He’s quite possibly the inspiration for many of Daiki Suzuki’s key A/W looks and the prototype for the landscape of today’s menswear. Classic and relaxed plaid button downs are teamed with great cable knits, fatigue pants, monkey boots and traditional bobble hats. From waffle knit sweaters to Melton wool parkas, the kid nailed it all. I’ve been trying to dress as well as this dude since I was eight years old and am now only just finding my stride – he had it from the age of eight. The re-re-birth of the Americana/Preppy movement subconsciously began here. Merry Christmas (ya filthy animal) and a Happy New Year.
Golden Garb is going to be a series of ongoing posts about the iconic and inspiring clothing of great characters and gentlemen, be they real or fictional, who have had an impact on my own personal style, taste and wardrobe over the years. First up, it’s mineral prospector-turned-oil tycoon, Mr. Daniel Plainview:
One of my favourite films, There will be blood, was released in the U.K. at a time when my interest in workwear inspired clothing and particularly the design work of Daiki Suzuki and Takeshi Ohfuchi was really beginning to gather momentum. The films painstakingly authentic costume design by Mark Bridges only served to fuel this interest further and the film stayed with me long after multiple trips to the cinema to see it, thanks in no small part to the clothing.
I became fixated on certain garments from the film, the work shirts and waistcoats in particular. By no means did i want to dress up as Daniel Plainview (that would be a bit odd… right?) but I was certainly looking to inject a whiff of the ‘turn of the century oil baron’ in to my wardrobe as I loved the mix of work wear and smart attire.
Post O’alls had alot of this kind of clothing already in their collections. Their Engineers shirt matching Daniel’s work shirt particularly well. One detail I love about this shirt is the shaped watch pocket on the left breast. Still handy today for shades!
Work shirts aside though there was one item from the film that really caught my attention more than anything else. A waxed cotton (I presume), double breasted Mackinaw coat with a cord shawl collar that Daniel wears when he’s scouting for oil pipe locations in the desert.
I looked for something similar to this for a long time scouting eBay and vintage shops regularly. After a year or so with no success I happened across a coat being sold through styleforum that captured the essence of Daniel’s coat perfectly. Sure enough it was a Daiki Suzuki creation for Woolrich Woolen Mills. A belted Mackinaw coat from fall/winter 07.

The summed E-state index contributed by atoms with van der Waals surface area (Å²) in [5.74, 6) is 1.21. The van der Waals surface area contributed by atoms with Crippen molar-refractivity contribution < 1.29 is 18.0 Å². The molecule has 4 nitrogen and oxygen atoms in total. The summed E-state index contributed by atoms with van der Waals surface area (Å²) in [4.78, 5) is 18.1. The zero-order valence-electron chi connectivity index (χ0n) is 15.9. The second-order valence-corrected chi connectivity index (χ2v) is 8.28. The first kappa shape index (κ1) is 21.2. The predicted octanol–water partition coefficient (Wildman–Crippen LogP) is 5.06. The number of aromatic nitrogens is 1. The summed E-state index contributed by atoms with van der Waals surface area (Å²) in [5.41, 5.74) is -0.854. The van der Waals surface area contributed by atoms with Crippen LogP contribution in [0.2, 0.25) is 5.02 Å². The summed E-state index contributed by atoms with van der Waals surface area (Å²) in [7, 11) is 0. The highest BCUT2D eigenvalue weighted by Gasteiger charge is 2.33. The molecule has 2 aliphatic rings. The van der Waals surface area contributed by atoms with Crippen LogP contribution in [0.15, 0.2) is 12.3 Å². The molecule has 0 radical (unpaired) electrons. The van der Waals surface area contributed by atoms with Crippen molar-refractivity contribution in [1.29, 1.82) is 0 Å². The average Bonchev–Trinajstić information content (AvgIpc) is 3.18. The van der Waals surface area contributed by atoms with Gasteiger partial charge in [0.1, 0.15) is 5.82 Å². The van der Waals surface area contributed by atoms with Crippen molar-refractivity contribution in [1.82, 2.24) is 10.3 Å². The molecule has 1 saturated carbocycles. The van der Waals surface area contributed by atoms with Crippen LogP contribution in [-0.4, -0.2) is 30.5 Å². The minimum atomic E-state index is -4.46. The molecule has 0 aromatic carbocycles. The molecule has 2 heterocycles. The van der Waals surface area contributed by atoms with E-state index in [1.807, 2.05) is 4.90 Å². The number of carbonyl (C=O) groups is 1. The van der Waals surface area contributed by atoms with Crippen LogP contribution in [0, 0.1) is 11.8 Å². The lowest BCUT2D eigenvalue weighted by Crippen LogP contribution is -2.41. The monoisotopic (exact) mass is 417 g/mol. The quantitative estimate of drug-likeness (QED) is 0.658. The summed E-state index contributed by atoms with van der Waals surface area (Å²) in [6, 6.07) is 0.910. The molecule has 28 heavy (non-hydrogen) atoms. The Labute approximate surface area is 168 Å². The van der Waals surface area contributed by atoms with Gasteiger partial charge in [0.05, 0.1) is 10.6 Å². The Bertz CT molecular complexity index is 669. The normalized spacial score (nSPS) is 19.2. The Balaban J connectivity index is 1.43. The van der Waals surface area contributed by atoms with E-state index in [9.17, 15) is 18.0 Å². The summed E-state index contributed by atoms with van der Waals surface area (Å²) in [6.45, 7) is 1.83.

It’s a lot more heavy duty than the coat featured in the film, but a lot of the features were spot on. I couldn’t really wear it whilst scouting for oil pipes in the dessert as it’s super thick and very warm, but the amount of times I’ve found myself in that situation are so few and far between I was happily content with this winter version.
Since purchasing this coat I have of course found a multitude of variations and every one I find is annoyingly that little bit more accurate than the last. Here are some of the versions I’ve spotted along the way…
After seeing all these variations I was still pretty satisfied with my original match. It’s not the most accurate, but it’s a cracking coat, cuts an imposing silhouette and it’s super warm in winter.
Satisfied… until… I stumbled across the real thing on a website called the Golden Closet – a site selling movie memorabilia and outfits. That’s right folks, $6,500 will buy you Mr. Day Lewis’ jacket he wore during his Oscar winning turn as Daniel Plainview. I’m not gonna lie, I have been tempted, but a) it’s too small, b) it’s a piece of cinematic history to be treasured, not worn, and c) it’s $6,500 and unfortunately I’m not actually an oil tycoon and don’t have that kind of cash lying around.
One day maybe someone out there will do a truly accurate replica of it, but until then I’m going to keep staring at the real one on the Golden Closet in between hunting for quail and constructing my make shift bowling alley from house ornaments. Have I taken this too far?